Here, we present a design for reversible gates built entirely from energy-conserving elements. First, we present our formalism, that utilizes linear and nonlinear unitary transformations in relation to conserving optical elements such as directional couplers. This formalism may be used by designers to design any reversible logic. Next, we use this formalism in order to design a Fredkin gate. We also simulate the different optical elements used such as directional couplers and graphene-induced silicon waveguide showing negligible energy loss. These results are later used to simulate our design of the Fredkin gate. All this effort was made while taking into account further circuit design. For example, making sure that all inputs and outputs are interchangeable without power or wavelength modification. Also, it will permit any cascading design of the circuits.

## Results

### Optical elements

When considering a computational machine, theoretical values need to be associated with a physical value. In an optical implementation for example, values used will refer to an amplitude of an electric field. The energy hiding in this field is proportional to the square of the magnitude of the electric field. To preserve the overall energy, all values may interact using unitary transformations which preserve the sum over the squares of the magnitudes.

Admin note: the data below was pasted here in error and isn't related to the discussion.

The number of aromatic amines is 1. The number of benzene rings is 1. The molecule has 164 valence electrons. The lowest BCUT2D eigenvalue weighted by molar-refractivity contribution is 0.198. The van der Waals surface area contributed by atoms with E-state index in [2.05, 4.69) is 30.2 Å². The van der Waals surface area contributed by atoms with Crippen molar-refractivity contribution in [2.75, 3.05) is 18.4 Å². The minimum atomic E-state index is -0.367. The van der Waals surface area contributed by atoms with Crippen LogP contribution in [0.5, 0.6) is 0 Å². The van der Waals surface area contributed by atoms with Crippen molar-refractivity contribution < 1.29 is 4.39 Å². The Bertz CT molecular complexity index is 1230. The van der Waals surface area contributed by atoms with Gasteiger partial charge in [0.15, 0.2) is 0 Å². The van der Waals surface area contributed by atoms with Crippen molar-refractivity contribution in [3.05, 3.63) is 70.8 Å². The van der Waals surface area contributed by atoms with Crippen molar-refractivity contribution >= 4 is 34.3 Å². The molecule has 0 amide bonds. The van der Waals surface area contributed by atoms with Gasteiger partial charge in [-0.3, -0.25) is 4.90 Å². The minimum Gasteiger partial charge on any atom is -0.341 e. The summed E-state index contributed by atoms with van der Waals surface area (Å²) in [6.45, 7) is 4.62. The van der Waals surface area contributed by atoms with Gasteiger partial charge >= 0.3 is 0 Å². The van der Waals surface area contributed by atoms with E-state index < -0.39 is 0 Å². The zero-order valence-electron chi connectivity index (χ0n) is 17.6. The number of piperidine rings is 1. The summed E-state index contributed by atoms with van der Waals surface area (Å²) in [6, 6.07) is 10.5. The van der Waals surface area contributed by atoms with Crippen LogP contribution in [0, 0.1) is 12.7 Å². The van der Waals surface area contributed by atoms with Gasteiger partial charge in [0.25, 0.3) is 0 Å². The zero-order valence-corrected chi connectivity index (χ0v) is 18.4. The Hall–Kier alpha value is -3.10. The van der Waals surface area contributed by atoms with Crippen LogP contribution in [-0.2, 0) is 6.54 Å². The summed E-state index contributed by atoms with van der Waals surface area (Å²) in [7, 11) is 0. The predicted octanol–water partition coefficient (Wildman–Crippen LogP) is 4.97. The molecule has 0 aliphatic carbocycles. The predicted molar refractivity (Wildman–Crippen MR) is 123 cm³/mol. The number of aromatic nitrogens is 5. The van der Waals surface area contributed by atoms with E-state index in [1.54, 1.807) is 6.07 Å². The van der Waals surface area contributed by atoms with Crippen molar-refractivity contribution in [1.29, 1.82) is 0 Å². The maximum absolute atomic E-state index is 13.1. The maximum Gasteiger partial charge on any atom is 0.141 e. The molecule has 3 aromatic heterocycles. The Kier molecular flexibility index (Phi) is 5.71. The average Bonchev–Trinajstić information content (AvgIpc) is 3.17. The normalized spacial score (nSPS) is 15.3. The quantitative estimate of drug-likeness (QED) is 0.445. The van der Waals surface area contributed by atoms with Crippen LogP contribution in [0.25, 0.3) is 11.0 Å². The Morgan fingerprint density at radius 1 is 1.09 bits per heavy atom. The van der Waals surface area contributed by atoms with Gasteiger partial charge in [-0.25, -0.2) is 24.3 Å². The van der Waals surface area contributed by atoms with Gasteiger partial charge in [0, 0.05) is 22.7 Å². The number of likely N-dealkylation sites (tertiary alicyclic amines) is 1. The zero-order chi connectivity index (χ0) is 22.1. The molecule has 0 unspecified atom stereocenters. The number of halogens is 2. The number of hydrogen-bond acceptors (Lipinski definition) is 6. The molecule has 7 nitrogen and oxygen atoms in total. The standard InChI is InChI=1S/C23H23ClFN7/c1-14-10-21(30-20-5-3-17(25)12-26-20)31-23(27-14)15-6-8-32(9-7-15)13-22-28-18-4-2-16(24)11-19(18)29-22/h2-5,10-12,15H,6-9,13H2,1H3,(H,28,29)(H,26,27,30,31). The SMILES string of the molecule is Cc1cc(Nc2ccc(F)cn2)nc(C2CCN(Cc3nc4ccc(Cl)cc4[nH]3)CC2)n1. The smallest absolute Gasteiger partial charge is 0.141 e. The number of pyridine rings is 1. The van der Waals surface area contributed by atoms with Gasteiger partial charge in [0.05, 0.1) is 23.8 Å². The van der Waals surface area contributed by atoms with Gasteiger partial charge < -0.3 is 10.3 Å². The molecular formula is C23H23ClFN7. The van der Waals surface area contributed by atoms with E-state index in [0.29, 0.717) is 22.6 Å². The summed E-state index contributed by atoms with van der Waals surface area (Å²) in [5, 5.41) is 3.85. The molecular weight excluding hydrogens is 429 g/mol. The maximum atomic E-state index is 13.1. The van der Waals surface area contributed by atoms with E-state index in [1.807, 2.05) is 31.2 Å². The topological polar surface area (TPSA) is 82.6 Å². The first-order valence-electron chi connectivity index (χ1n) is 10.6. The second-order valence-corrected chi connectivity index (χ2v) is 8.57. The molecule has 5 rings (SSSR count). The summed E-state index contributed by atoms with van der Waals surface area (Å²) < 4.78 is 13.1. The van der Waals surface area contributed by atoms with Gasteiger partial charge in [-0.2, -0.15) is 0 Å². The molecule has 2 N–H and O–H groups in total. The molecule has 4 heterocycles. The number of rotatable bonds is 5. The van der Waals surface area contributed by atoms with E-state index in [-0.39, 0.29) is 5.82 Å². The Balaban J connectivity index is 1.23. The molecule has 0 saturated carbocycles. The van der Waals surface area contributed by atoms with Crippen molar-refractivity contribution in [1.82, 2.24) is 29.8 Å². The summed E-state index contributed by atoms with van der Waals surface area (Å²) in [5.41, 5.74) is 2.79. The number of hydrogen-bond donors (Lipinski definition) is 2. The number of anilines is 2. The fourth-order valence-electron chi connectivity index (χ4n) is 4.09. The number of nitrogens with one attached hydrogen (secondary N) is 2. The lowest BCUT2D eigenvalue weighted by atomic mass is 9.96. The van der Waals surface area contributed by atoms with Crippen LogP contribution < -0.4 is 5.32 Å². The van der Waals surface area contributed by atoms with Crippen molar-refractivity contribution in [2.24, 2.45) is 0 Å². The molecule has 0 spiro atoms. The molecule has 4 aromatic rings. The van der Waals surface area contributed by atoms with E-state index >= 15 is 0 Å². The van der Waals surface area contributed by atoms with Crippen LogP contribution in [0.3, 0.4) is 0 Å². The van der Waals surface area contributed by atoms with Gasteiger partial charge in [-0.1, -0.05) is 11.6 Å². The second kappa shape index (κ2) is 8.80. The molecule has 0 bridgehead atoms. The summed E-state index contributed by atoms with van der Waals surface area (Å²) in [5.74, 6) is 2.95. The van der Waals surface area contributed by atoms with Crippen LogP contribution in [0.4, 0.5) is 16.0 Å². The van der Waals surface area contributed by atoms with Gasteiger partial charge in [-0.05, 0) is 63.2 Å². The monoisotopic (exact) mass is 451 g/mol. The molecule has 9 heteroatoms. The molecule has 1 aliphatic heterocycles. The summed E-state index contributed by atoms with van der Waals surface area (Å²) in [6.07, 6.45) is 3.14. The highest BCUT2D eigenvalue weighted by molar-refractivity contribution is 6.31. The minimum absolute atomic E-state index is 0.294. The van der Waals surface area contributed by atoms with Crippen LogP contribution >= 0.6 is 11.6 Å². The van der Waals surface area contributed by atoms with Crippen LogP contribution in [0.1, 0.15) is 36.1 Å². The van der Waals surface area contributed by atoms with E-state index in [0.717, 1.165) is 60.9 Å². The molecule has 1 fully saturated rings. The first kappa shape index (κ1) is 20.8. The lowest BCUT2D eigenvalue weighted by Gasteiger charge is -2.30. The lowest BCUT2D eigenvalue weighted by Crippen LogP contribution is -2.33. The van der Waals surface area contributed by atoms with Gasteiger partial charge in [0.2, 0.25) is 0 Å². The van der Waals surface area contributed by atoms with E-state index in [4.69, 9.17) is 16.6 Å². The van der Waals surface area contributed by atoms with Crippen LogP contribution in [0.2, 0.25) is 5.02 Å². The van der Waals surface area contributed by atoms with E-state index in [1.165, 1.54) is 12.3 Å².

Supplementary Notes 1 and 2 present a few basic available building blocks that manipulate the optical signals in a unitary fashion while Supplementary Fig. 1 demonstrates a representation of the relevant parameters of a general directional coupler. We are going to use these building blocks in order to design our devices. These elements include a linear waveguide which is used to introduce a phase to a signal, and a nonlinear Kerr-induced waveguide, which is used to introduce a nonlinear phase to a signal. Also, we will explain how a directional coupler or a Mach–Zehnder coupler performs a linear unitary transformation on two signals, while an array of such couplers may be used to perform a linear unitary transformation over a set of signals.